– On Aug. 18, Trump spoke with Modi over the phone. On June 26, Modi visited Trump at the White House.
In 2016, the Philippines’ GDP grew by 6.9 percent, India saw a 7.1 percent increase, and Iraq had the largest increase of 11 percent. When Trump sat down with the WSJ in July, he had already spoken with all three leaders. While all of the countries have a GDP growth rate well above the United States, none can claim a 9 percent increase. This fact leaves us scratching our heads, and wondering, who is the president quoting? At best, Trump is mis-remembering the conversations, and at worst, he is making up the facts. The White House did not respond to repeated requests for information.
By September, Trump changed his claim slightly to include a leader who was unhappy to report 7 percent GDP growth.
Several signs point to India’s prime minister as that unhappy head of state. First, India’s population is 1.3 billion, which qualifies the country as “big big.” Second, Modi and Trump spoke last in August, and Trump described the call as recent. Third, Trump and Modi share a similar “my-country-first” economic agenda. When Modi visited the White House on June 26, Trump praised Modi for making the largest tax cut in India’s history.
Fourth, and most importantly, India routinely sees a higher GDP growth rate: 8 percent in 2015, 7.5 percent in 2014, and 6.3 percent in 2013. “India has the fastest-growing economy in the world,” Trump exclaimed with Modi at his side. “We hope we’ll be catching you very soon in terms of percentage increase—I have to tell you, we’re working on it!”
Here’s the catch: comparing the United States economic growth to India’s is like comparing apples to oranges.
India is an emerging economy. An emerging economy is defined by rapid economic growth due to technological improvements, growing workforces, major capital investments, and changes in political and social practices. These countries are not as wealthy as the United States or Canada, but are trying to catch up.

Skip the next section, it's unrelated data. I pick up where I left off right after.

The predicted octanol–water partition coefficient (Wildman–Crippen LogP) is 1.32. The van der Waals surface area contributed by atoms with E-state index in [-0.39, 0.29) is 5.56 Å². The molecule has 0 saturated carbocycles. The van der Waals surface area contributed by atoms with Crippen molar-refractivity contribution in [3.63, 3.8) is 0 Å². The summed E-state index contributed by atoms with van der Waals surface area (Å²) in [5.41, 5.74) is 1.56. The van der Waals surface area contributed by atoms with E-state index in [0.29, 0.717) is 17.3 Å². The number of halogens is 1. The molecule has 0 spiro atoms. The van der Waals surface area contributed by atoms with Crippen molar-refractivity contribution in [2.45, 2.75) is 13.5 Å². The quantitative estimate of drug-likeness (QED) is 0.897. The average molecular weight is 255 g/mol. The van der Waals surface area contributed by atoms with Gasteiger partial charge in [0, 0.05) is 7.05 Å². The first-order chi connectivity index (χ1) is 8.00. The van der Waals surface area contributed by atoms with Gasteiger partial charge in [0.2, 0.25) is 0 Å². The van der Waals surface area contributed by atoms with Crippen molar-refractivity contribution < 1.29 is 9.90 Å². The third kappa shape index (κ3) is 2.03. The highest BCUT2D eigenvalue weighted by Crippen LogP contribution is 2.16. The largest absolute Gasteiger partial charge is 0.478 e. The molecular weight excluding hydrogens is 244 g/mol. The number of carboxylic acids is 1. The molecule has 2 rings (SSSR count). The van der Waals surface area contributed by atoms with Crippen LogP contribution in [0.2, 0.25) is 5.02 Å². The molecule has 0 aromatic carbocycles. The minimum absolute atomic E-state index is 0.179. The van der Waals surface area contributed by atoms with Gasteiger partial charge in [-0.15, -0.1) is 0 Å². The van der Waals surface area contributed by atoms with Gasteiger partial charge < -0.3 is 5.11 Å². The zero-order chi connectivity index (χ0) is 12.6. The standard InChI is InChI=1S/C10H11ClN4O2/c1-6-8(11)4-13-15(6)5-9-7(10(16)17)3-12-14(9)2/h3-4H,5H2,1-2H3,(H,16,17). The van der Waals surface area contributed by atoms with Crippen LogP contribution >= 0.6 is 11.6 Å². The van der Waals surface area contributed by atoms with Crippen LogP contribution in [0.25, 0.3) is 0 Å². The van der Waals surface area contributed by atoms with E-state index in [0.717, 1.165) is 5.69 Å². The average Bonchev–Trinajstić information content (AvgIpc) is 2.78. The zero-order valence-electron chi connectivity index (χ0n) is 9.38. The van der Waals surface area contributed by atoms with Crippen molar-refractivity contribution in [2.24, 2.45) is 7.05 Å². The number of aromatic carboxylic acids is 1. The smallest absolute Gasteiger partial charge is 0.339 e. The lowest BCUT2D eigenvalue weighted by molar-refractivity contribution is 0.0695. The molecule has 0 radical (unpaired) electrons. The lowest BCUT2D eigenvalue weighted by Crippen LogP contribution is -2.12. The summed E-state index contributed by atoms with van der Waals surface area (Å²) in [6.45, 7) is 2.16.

India’s emerging economy explains why India’s GDP percentage growth tops the United States’ year after year. Douglas Holtz-Eakin, president of the American Action Forum, a right-leaning policy organization, says it is much harder to make rapid economic gains in countries that have already experience a period of major investment. Instead, countries like the United States “are doing the hard work of keeping the economy churning along,” said Holtz-Eakin, a former director of the Congressional Budget Office.
Jared Bernstein, senior fellow at the Center on Budget Policy Priorities, a left-leaning research and policy institute, shares Holtz-Eakin’s analysis. Bernstein adds that Trump’s assertion that the United States can match India by issuing major tax cuts is “nonsensical.” Bernstein attributes India’s growth to several factors, including a younger and growing labor force. In contrast, the United States has a shrinking and aging labor force.
“As long as I’ve been looking at the numbers, China and India have always grown faster than the U.S.,” said Bernstein, an economic adviser to Vice President Biden during the Obama administration. “They are more volatile. They might fall faster as well,” he said.
Since meeting with Trump, Modi learned that India has hit an economic rough-patch. From April to June, India’s growth slumped to 5.7, the lowest in three years, according to numbers released in September. Economists point to a decline in manufacturing growth, a sector Modi pledged to revitalize, as a key cause for the slump. Manufacturing growth bottomed out at 1.2 percent, from 10.7 percent during the same period a year ago.
The Pinocchio Test
By a process of elimination, it is possible the prime minister of India is the world leader who is unhappy with 7 percent growth rate. (He’s probably even unhappier now that growth appears to be slowing.) Certainly, Trump has expressed interest in rivaling India’s growth.
That’s one world leader. But the world leader who Trump claims is unhappy with 9 percent growth appears to be a phantom. Of the 58 heads of state he’s met or spoke with since taking office, not one can claim 9 percent GDP growth. Perhaps Trump misheard. Or perhaps the other leader was fibbing. Or maybe Trump just thought the pitch for a tax cut sounded better if he could quote two leaders.
In any case, Trump is making a major economic error in comparing the GDP of a developed country to a developing one. For his half-truths, and for comparing apples to oranges, Trump receives Three Pinocchios.